He had seen what was in the wind, so to speak, though, and had gradually switched his farm over to spaghetti. No, really, listen, yes, I know spaghetti doesn’t grow on trees, that was an April fools thing. I didn’t say orchard. No, spaghetti is a vine. So he saw how well pumpkins grew, but he didn’t like pumpkins, so he grew spaghetti. It’s relatively easy to grow spaghetti, especially compared to trying to coax a dandelion out of the permafrost of eastern europe. The work all came from the straightening, leaf trimming, and drying of the vines, which was mainly woman’s work back then. Imagine my great grandmother, sitting by the fire at the work table which they used as the family bed every night, simultaneously cooking some horrid turnip-based cabbagy thing and watching all the kids, hoping to finish the day’s work soon enough to do some sewing. All this stuff that you and I just go out and buy was a big deal back then, remember. You know, when we want some broccoli (yes, I know you don’t really want broccoli, but you buy it anyway, don't you?). Anyway, when we want some broccoli, we just pop some frozen broccoli into the microwave and keep moving. In the old days, microwaving was a much harder thing. You had to make the microwaves yourself, with a magnet, a coil of tungsten wire, and some other stuff. Mostly it was easier to just burn dried spaghetti leaves, which, oddly enough, are completely inedible.
So, with his wife doing most of the work, and with some income coming in to hire out more of the farm work, Great Grandpa turned to other things to keep busy and supplement their income. He decided to become a musician, and found out that he was completely tone deaf and uncoordinated. Now, this stubborn man could teach us a lesson or two. He didn’t know the saying, “When life gives you lemons, make lemonade.” Actually, that would not have meant the same thing to him. He would have thought of lemons differently. Remember, this is the generation that thought brussels sprouts were a decadent dessert. Anyway, he took his fantastic failure at all things musical and his intense and unexplainable desire to be in the Dryden, NY Independence day parade, and eventually developed the player kazoo. He developed the idea from the player piano- like the player piano, the player kazoo is pedal-powered, supplemented by a wind-up spring mechanism, but in order to pedal and move in a parade at the same time, he had to hook the whole thing up to a unicycle. Mind you, the player kazoo has a set of gears, pulleys, bellows, and belts that weighs over 50 pounds (22.5 kg), so he had to become quite the unicyclist to boot. It turns out there aren’t many people in the world as musically deficient as our family, so the player kazoo never became a commercial success, but that prototype is buried in the deepest bowels of some Smithsonian Institution somewhere, probably right next to the Ark of the Covenant.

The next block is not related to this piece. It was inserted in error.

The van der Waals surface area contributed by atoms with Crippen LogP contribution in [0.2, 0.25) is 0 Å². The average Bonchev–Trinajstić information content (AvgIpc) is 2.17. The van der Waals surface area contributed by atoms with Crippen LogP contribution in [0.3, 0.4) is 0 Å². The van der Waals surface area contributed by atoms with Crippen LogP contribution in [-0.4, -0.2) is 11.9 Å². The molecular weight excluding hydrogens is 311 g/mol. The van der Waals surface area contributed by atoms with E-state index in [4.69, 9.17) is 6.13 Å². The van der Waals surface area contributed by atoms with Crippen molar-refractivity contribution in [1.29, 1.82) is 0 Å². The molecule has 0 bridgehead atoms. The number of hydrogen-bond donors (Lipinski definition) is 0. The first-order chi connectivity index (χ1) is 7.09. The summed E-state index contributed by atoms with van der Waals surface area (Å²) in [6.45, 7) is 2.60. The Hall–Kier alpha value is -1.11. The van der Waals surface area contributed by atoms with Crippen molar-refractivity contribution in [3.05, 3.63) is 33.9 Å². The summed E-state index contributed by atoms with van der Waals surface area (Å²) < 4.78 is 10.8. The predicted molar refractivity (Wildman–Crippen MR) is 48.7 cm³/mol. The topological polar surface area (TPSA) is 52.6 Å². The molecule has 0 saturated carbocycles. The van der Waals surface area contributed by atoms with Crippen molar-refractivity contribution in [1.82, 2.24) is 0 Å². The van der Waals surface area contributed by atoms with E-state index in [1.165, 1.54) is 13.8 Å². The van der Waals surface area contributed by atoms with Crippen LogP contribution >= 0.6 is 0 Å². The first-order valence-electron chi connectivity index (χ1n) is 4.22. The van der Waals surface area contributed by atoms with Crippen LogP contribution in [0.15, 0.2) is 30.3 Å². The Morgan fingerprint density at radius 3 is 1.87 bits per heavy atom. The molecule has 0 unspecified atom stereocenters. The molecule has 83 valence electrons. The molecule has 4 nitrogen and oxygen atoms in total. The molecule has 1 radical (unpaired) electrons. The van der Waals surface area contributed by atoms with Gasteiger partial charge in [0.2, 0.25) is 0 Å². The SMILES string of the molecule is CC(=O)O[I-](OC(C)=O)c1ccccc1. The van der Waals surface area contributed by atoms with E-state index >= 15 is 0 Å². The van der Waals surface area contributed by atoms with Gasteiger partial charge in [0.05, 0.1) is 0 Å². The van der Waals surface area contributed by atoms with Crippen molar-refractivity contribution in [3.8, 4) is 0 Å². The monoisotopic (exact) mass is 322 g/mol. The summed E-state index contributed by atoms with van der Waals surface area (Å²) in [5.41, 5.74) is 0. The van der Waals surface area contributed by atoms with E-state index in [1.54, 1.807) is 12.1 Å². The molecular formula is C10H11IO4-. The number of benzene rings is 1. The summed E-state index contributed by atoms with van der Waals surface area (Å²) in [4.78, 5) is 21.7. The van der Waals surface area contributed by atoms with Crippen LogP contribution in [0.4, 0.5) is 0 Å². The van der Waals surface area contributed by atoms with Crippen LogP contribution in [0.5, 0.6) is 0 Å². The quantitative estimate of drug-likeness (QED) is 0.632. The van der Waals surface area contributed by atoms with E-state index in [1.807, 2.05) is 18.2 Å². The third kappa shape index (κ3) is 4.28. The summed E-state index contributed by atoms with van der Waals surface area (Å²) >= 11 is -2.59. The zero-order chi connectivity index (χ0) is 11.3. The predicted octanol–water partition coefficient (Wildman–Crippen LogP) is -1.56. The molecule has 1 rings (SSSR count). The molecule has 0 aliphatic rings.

What else did he do? Well, he was a great pornographer. He built his own pornograph, and sold pictures of women in big poofy dresses and clunky shoes but without their hats on to the enlisted men of the Navy. This business, for which he eventually spent 15 years in jail, brought him to the New England coast a lot, and he eventually became something of an expert in whale discipline, and did some of the great early work in the field. He was the man who officially determined that it was not useful to spit at them (or at a fish), and that they are all very sensitive about their weight, which is where the whole plankton-based diet started. Once upon a time, there were hardly any sharks, because whales ate them, and the whales, believe it or not, were even bigger and blubberier (it’s a word now). Then the whales all switched to plankton, on the argument that you could never eat enough plankton to get fat - it’s like eating celery, and nearly as pleasant - and now that’s what they do.
Where was I? Oh, yeah, Professor Livingjetlag, of the Harpur College Department of Marine Biology. It turns out that title was revoked when he went to jail, where he spent 15 years playing the player kazoo and breaking rocks, until he was released to his loving wife and children, and he retired and they lived happily ever after.
There, now you understand where I come from. Maybe it gives you some insight into who I am. I doubt it, though. My family members are nothing like me. They're an odd bunch.
Your Humblest and Most Devoted Servant,